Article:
Just two weeks into the new year and investor enthusiasm in the oil and gas services sector is clear. Higher oil prices are driving the rush, and Liberty Oilfield Services Inc.’s upsized IPO reflects it. As the industry’s first IPO of 2018, Denver-based Liberty Oilfield Services Inc. (LBRT) pulled $216 million in its NYSE debut, taking its market value to $2.6 billion.
If Liberty Oilfield’s performance is any indicator, higher oil prices have generated some serious optimism in the minds of 2018 energy investors who are ready to support 2018’s surge in U.S. production.
Industry’s Debut 2018 IPO Rises 28% Trading Day One
On Friday, the private equity-backed hydraulic fracturing services provider, Liberty Oilfield, planned on selling 12,731,092 shares of its Class A common stock at $17.00 per share, opening trading at $21.20. By lunchtime, Liberty Oilfield shares were trading at $22, a nearly 28% premium, before closing out the day at $21.75.
“We had tremendous interest in the offering so it allowed us to allocate shares to what we thought would be the best long-term owners and partners in Liberty,” Chris Wright, Liberty Oilfield’s chairman and CEO, told Hart Energy. “I think the market got our story and we’re thrilled to be part of the institution that is the New York Stock Exchange.”
Liberty Oilfield Adding Three New Fleets in 2018
An independent provider of hydraulic fracturing services to North American onshore oil and natural gas E&P companies, Liberty Oilfield operates in the Permian, Denver Basin, Powder River Basin, Williston Basin, and the Eagle Ford shale. Among Liberty’s customer base are energy leaders Noble Energy Inc., Anadarko Petroleum Corp., Extraction Oil & Gas Inc., PDC Energy, Continental Resources Inc., and Devon Energy Corp.
Demand for the 6-year old company’s services increased after oil prices began recovering in 2016. Wright recently told Reuters that Liberty had seen a 50% to 60% increase in service prices after a mid-2016 low.
Starting with just one hydraulic fracturing equipment fleet back in 2010, the company expanded to 19 fleets by the close of 2017. For 2018, Liberty plans to add three new hydraulic fracturing fleets.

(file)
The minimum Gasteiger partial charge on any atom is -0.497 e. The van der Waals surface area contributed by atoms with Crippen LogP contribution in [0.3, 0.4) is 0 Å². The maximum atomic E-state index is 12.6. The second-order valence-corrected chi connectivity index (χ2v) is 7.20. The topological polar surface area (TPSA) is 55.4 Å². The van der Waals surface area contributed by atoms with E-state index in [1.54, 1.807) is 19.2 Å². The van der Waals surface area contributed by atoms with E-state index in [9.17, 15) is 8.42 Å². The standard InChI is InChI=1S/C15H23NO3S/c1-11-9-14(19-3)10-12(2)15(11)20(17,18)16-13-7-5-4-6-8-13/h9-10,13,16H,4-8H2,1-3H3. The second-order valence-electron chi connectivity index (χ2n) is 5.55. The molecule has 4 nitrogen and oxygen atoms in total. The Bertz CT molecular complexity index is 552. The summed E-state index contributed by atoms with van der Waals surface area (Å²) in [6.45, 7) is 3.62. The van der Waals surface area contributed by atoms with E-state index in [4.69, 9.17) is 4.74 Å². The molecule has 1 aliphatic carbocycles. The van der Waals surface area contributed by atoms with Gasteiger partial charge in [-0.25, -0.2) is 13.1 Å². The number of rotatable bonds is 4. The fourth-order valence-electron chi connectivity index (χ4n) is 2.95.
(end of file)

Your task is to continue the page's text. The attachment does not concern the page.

While fleet counts aren’t massive, Liberty boasted 2017’s most sales-per-available-horsepower at $1,961 and is shooting for 1.03mn horsepower by Q3 2018,” Wright told Bloomberg Houston.
Liberty originally announced it would go public in February 2017, with plans to offer 10.7 million shares at $14 to $16 per share. But the company withdrew its plans in May 2017 amidst declining oil prices.
Liberty IPO Proceeds Repay Debt, Fund CAPEX
The company plans to use net proceeds to repay borrowings under its term loan and credit facility, and to fund a portion of its 2018 and other future capital expenditures, according to a press release.
Liberty has also granted underwriters a month to purchase an additional 1,909,663 shares of stock at the IPO price, less underwriting discounts and commissions. If the underwriters purchase additional shares, Liberty plans to use the proceeds “to redeem shares of Class A common stock or Liberty LLC Units from certain existing holders.”
2018 Energy IPOs Signal Investor Interest
As the first oilfield services company to go public this year, industry leaders kept an eye on Liberty’s IPO performance to gauge investor interest. Similarly, the industry is watching the second energy IPO of 2018, Houston’s Nine Energy Service Inc., which plans to raise up to $150 million in its debut on Tuesday, January 16.
As global demand continues to drive U.S. output, analysts expect to see some major U.S. production growth in the next five to 10 years. If Liberty’s performance is any indicator, 2018 energy investors are certainly showing interest in high-quality oilfield service companies who offer innovative technology, operational efficiency and solid corporate planning.